Massachusetts general aviation airports an economic boon
March 22, 2012
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  • March 18, 2012 By: Janice Wood
    Massachusetts’ 30 general aviation airports accounted for 4,307 jobs, nearly $138 million in salaries and had a total economic impact on the state of more than $443 million in 2010, according to the Massachusetts Statewide Airport Economic Impact Study published recently by the Massachusetts Department of Transportation (MADOT) Aeronautics Division.
    The report also recognized that Massachusetts’ GA and commercial airports “provide many qualitative benefits related to the health, welfare, and safety that help preserve and improve the overall quality of life in the Commonwealth.”
    Benefits include: Facilitating emergency medical transport Providing police support Providing youth-outreach activities Conducting search-and-rescue operations Supporting the U.S. military and other government organizations
    The study evaluated the impact of all 39 of Massachusetts’ public-use airports, including commercial facilities such as Boston Logan International. Included in the commercial category were several regional airports, including Laurence G. Hanscom Field in Bedford and New Bedford Regional Airport. “They all have commercial service, but general aviation is a big driver in all of these facilities,” said Christopher J. Willenborg, administrator for the MADOT Aeronautics Division.
    The study also calculated the economic impact of aircraft maintenance service businesses. It found that the 63 maintenance facilities operating in the state employed 773 workers for a total payroll of $40,284,000.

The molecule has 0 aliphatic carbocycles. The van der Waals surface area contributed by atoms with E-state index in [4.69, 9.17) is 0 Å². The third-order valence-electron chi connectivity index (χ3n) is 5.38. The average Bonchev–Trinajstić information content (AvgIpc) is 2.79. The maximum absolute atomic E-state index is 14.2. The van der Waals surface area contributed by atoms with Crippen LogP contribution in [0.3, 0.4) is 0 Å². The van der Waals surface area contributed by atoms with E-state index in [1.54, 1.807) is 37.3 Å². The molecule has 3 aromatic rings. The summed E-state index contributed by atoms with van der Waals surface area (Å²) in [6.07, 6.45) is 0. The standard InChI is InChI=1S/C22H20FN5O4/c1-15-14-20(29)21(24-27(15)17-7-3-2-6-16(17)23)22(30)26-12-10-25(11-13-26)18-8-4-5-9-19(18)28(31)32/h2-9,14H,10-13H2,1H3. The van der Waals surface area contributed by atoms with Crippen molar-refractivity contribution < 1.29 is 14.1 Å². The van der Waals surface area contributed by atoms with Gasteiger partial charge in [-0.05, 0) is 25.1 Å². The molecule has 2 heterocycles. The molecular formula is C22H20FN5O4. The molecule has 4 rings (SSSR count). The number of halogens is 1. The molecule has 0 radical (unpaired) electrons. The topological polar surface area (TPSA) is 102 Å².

The report said the state’s airports generated $11.9 billion in total annual economic activity, including $4.9 billion in payroll for 124,369 aviation-related jobs. The study used an FAA-approved methodology for calculating not only the direct economic impact and benefits of aviation businesses, but also the “multiplier” effects of aviation-related employee spending on other areas of the economy. “For example, when FBO [fixed base operator] employees use their salary to buy groceries at the local store, their spending helps support that store and its employees,” the report said. “That spending then re-circulates, or multiplies, in local economies.”
    However, looking solely at direct and multiplier economic impacts within the state, the study calculated that every $100 spent directly by an aviation-related business in Massachusetts creates an additional $56 of impact within the state borders.
    The MADOT Aeronautics Division produced the study with funding from the FAA. The goal of the study is to promote the strong economic and qualitative life benefits of the state’s commercial and GA airports to a variety of audiences.
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    Date: 2012-03-08